ParkerVision: Big Mistake In Suing Samsung

| About: ParkerVision, Inc. (PRKR)


ParkerVision is likely to destroy its licensing potential by suing Samsung.

The principle of First Sale Doctrine means there is little to be gained from suing Samsung.

ParkerVision needs cash, and is likely to dilute shareholders in the next 6 months.

On August 21st, ParkerVision (NASDAQ:PRKR) announced that it had amended the patent infringement claim it filed on May 1, 2014 against Qualcomm (NASDAQ:QCOM) and HTC (OTC:HTCKF) to also include Samsung (OTC:SSNLF). ParkerVision's decision to add Samsung to the lawsuit was among the oddest actions we've seen in many years. A basic tenet of patent law is that the patentee can only collect royalties on its product once - a principle called Patent Exhaustion, or First Sale Doctrine. Hence, if a Qualcomm chip in a Samsung phone is found to infringe on a ParkerVision patent, ParkerVision can either collect a royalty from Qualcomm or a royalty from Samsung, but not from both. After all, ParkerVision's patented technology was only used once - in the manufacturing of the infringing chip. The sole benefit that ParkerVision would gain from suing Samsung as well as Qualcomm is that ParkerVision can prove direct infringement against both, rather than needing to prove indirect infringement against Qualcomm in order to collect a royalty from Qualcomm. While this benefit sounds nice, it is largely theoretical, because it would be a simple step for ParkerVision to collect royalties from handset manufacturers if it could prove that prior lawsuits found that the chips being used infringed on ParkerVision's patents.

While the upside of adding Samsung to its lawsuit is relatively limited for ParkerVision, the downside is significant: it likely destroys the licensing business that the company hoped to develop. ParkerVision has historically asserted that it would make money in two ways - first through consensual agreements in the form of component sales and licensing agreements, and second through litigation. Our prior articles have correctly predicted that ParkerVision would be unsuccessful in its litigation against Qualcomm. We now believe that adding Samsung to this new lawsuit has effectively shut off the other route to ParkerVision making money - that of consensual licensing. By suing Samsung, ParkerVision has sent the message to all technology companies that even taking a meeting with ParkerVision could land you in the defendant's chair.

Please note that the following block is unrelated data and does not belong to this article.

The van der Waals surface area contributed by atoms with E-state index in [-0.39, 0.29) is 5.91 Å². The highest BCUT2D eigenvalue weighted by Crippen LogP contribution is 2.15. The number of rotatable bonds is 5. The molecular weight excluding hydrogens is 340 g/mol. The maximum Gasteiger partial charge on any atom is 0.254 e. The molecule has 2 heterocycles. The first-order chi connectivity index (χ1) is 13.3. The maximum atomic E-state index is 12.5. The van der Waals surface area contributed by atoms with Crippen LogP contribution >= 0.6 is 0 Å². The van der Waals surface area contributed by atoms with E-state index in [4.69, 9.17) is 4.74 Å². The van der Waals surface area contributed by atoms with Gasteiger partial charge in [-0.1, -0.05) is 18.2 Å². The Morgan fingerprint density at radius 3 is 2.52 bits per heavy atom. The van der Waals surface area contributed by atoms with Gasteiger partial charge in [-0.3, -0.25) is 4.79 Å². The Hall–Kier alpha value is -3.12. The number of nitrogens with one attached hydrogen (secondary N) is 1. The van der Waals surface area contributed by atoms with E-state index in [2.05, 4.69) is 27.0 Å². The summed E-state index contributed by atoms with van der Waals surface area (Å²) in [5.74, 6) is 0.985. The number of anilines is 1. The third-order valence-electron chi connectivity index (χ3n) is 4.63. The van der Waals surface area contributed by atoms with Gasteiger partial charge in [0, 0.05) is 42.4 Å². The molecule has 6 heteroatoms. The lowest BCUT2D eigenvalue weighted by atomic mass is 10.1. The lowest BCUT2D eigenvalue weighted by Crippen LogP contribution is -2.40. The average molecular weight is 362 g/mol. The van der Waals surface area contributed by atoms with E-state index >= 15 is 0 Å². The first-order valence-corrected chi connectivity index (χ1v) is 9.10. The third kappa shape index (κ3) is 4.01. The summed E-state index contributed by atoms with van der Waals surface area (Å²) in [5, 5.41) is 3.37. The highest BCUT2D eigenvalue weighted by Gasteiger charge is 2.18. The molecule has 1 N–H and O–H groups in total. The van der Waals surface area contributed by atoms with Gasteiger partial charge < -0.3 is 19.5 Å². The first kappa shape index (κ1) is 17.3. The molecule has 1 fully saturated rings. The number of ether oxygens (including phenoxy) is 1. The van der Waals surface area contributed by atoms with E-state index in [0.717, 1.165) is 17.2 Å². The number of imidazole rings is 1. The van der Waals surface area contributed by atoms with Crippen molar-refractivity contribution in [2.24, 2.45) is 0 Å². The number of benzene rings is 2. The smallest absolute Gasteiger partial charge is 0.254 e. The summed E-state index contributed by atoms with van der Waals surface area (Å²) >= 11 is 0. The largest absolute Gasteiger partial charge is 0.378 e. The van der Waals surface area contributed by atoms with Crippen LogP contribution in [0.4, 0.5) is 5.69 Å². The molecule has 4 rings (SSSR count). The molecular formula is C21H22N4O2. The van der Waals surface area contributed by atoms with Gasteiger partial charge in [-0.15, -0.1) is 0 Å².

By adding Samsung to its list of defendants, ParkerVision continues its practice of suing companies with which it had prior negotiations. We know from the first lawsuit that Qualcomm had met with ParkerVision to discuss a possible partnership. This negotiation fell through, and years later, Qualcomm found itself in the defendant's chair. HTC's relationship with ParkerVision is not quite as obvious to the casual observer. HTC Corporation was co-founded by Cher Wang. Cher Wang also happens to be the co-founder of VIA Technologies, which helped establish VIA Telecom. Starting in 2009, ParkerVision worked with VIA Telecom in trying to get ParkerVision's products out into the market place. As can be seen by the $0 in ParkerVision's revenue column, this collaboration never amounted to anything. In March 2013, there was a key change in the relationship between ParkerVision and VIA Telecom. This is outlined in ParkerVision's Q1 2013 10-Q, which states, "We have also devoted substantial resources to the development of RF products that interface with VIA Telecom Inc.'s ("VIA's") baseband processors. In March 2013, we entered into a development agreement with VIA for the development and support of drivers between VIA's baseband products and our RF chipsets and the ongoing support and maintenance of the custom interfaces between our products. We anticipate that we will pay VIA an aggregate of approximately $1.3 million under this agreement in 2013, provided that VIA meets all of the future development milestones specified in the agreement..." This statement exhibits how in March 2013, the new development deal called for ParkerVision to start paying VIA Telecom. This new relationship, which turns VIA from a partner into a vendor, likely makes ParkerVision more willing to alienate VIA Telecom. Evidence that the relationship with VIA Telecom has turned frosty since the lawsuit can be seen by looking at the conference call transcripts. Jeff Parker used to be very willing to speak about working with VIA Telecom. As recently as the Q1 2014 call, Jeff Parker said, "Our relationship with Via Telecom continues, and we are working together to complete the interface of our RF chipsets to their latest CDMA baseband processor, which appeals to the broader global market." ParkerVision seemingly made no reference to VIA Telecom in its second-quarter conference call, which is the first time in many quarters that VIA Telecom was not mentioned. It seems logical to conclude that the VIA Telecom relationship has been effectively destroyed since the filing of the lawsuit.